From the Desk of Carl Killingsworth: On An Expression of His Mother’s Thankfulness

Many of y’all know I don’t celebrate Christmas anymore. What many y’all may not know is that, contrary to eyars gone by, and due in large part to Arthur Burk’s influence, I no longer critique others’ choice to celebrate the same, whether or not it is unbiblical, though I have reasons stated for no longer so doing.

That said, if Jesus is going to be made the center of your celebration, whether you celebrate Christmas or Chanukah, or account all days the same (Romans 14:5), and if it is going to be an act of warfare, given we do not needlessly cede anything to the enemy that God created, including the time span that happens to be labeled December 25th, then we simply must regularly exercise a quality of spiritual warfare that we commonly call by the name “thankfulness”.

Carl is a man of God whose walk with God is robust and makes many of my generation’s walks appear anemic by comparison. He assigned me and my now-ex-wife to do altar ministry 10 years ago at our then-home-church, and his formerly-regular, now-occasional counsel due distance are among the best I have received.

Concerning thankfulness, he writes:

Growing up, my mother was the oldest of 4, raised by a widowed single mother and poor would not begin to adequately describe their circumstance.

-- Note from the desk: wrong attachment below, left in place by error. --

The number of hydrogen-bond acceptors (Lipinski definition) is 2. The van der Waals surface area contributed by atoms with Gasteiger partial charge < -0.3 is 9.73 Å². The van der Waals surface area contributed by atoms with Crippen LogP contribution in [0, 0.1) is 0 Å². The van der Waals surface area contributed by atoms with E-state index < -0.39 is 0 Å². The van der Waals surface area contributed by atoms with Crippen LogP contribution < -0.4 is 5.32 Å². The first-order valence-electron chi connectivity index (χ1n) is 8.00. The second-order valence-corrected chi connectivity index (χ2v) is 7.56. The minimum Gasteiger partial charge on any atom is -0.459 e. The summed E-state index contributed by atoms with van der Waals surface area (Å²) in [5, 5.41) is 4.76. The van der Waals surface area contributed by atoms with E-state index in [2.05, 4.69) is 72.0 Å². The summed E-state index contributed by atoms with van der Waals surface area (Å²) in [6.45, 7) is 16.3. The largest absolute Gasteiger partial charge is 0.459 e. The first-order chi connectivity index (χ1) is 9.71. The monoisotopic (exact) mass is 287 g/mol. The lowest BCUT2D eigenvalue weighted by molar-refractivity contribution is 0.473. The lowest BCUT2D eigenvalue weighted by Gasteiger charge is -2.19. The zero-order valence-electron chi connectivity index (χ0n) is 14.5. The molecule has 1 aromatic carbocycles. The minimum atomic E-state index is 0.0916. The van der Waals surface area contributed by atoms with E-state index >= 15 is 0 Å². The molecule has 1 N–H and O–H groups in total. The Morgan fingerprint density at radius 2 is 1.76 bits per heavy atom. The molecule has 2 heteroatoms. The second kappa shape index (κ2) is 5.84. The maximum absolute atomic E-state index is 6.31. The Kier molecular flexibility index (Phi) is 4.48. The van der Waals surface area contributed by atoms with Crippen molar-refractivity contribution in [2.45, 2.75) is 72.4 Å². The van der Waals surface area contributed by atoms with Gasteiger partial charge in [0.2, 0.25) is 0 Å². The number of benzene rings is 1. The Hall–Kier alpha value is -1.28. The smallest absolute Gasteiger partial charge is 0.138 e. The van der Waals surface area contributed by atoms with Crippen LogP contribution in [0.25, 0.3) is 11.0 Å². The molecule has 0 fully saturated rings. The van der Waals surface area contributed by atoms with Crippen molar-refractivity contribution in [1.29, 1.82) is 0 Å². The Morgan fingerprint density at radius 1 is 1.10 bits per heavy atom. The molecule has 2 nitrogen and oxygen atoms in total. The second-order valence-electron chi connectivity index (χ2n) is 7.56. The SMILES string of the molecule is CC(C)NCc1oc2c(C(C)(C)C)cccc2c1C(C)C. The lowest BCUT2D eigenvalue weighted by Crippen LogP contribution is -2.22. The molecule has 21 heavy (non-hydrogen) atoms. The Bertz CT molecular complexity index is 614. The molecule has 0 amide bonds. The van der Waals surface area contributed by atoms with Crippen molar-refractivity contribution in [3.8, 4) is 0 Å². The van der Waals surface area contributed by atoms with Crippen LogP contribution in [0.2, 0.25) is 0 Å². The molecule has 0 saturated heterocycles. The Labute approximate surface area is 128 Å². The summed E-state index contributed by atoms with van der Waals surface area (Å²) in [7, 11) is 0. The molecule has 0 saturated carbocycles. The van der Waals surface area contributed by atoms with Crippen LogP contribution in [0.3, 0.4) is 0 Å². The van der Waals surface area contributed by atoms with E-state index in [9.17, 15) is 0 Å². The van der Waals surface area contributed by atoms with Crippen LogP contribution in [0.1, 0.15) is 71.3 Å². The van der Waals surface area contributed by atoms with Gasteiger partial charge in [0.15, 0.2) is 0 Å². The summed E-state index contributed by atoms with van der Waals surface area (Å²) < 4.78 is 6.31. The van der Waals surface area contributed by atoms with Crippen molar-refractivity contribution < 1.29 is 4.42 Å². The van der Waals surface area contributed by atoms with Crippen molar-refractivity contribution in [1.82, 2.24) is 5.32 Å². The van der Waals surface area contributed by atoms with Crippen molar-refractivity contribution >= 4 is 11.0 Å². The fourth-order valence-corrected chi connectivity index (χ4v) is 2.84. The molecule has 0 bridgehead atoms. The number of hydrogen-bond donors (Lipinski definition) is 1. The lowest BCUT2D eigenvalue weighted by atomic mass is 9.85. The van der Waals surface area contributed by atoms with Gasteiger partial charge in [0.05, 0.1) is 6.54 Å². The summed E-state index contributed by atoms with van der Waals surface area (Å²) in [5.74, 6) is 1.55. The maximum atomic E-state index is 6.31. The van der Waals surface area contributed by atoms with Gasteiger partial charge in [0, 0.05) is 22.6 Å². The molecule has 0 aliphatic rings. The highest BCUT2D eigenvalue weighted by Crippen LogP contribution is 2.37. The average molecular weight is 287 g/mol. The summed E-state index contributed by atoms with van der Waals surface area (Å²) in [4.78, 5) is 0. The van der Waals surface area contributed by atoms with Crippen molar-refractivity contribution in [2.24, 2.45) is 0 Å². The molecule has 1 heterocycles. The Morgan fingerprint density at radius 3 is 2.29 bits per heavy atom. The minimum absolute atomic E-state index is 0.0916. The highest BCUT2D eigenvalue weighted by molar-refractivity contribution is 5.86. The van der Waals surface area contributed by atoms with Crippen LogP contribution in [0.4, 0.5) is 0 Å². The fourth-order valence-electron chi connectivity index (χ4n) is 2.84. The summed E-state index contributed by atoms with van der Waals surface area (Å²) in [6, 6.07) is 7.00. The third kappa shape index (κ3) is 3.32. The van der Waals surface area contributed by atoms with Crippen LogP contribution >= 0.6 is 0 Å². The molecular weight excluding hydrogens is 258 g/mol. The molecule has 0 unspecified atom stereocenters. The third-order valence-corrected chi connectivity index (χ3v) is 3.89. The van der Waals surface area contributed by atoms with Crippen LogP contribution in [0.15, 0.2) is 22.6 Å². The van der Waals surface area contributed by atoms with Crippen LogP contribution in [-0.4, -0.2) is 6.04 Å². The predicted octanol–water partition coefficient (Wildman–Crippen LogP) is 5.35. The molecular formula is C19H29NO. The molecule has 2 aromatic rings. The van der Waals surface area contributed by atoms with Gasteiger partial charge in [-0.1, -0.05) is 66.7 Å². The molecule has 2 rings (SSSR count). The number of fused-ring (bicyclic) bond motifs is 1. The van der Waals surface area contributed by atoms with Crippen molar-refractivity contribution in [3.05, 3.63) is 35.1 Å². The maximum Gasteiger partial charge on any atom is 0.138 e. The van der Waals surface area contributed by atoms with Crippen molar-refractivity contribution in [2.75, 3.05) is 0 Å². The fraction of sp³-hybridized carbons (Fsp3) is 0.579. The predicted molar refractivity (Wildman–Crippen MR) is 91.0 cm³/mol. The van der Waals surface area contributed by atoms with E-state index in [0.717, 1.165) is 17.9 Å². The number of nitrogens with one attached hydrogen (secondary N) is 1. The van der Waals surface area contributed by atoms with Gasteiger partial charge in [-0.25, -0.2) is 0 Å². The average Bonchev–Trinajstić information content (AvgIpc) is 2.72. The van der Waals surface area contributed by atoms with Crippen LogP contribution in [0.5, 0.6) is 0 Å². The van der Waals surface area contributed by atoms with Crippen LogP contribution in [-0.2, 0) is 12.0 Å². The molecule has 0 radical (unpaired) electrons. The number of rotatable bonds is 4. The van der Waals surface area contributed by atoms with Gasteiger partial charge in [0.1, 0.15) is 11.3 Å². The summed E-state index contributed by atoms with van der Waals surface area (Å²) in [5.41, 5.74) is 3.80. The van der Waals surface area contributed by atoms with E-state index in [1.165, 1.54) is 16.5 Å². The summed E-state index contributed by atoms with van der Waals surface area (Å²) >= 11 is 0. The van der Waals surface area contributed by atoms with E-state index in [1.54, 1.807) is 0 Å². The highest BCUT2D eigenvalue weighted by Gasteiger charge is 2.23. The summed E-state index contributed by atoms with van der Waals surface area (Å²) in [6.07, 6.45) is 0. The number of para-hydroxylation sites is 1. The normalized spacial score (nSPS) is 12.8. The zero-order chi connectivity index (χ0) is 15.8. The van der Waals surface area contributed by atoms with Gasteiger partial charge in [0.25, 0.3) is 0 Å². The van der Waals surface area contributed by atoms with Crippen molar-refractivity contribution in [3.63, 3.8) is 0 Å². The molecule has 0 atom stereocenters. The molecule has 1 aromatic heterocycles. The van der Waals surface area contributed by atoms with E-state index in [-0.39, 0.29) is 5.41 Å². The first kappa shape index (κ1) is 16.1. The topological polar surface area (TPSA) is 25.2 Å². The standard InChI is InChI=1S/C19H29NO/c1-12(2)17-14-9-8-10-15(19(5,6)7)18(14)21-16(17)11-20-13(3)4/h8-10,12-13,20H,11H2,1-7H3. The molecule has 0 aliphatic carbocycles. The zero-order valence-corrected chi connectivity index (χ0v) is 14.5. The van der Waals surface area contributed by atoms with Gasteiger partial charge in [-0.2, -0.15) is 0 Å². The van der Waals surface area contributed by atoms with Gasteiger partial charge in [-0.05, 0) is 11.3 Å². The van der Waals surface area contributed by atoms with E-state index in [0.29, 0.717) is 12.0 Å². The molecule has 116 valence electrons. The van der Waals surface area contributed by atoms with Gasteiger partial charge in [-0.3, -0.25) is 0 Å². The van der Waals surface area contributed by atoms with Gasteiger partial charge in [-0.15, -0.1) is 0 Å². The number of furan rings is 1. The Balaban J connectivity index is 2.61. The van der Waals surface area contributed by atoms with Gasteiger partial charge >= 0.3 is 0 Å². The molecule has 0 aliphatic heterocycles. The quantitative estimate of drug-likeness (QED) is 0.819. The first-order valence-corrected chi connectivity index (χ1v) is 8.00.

Those days instilled an attitude of thanksgiving for the little things that never left her.

Looking back, I now understand one of her little idiosyncrasies at Christmas.

She would watch everyone else open their gifts and when that was over, she would take her little Keen Kutter pen knife, and carefully slice the tape, slowly unwrap her gift, and neatly fold the wrapping paper to be saved for another year.

I often wondered why she took so long to open her gifts, but as the years pass I think now I understand.

It was the savoring of something good, An attitude of joy and appreciation that centered as much on the love that brought those gifts as on the gift itself.

“We didn’t have a lot in those days” she once said, “so we wanted to make what little there was, last as long as we could.

In her eyes, an orange and a pair of sox held the same esteem as the grandest, most extravagant gift imaginable.

When she passed, she left a drawer full of neatly folded wrapping paper, some of it so old it was yellowed and brittle and now I know, tucked away in the folds were a lifetime of memories made more precious by thankfulness.

I didn’t save the paper this morning, but I did use her little Keen Kutter pen knife to carefully slice the tape and as I unwrapped my gifts, taking care not to damage the paper, I remembered to be thankful for all the good things in my iife, even the little ones.

Jesus is Lord

Merry Christmas.

I can only add a hearty “amen”. And this post honors the deposit of thankfulness and gratitude in even the small matters.

Philippians 4:8

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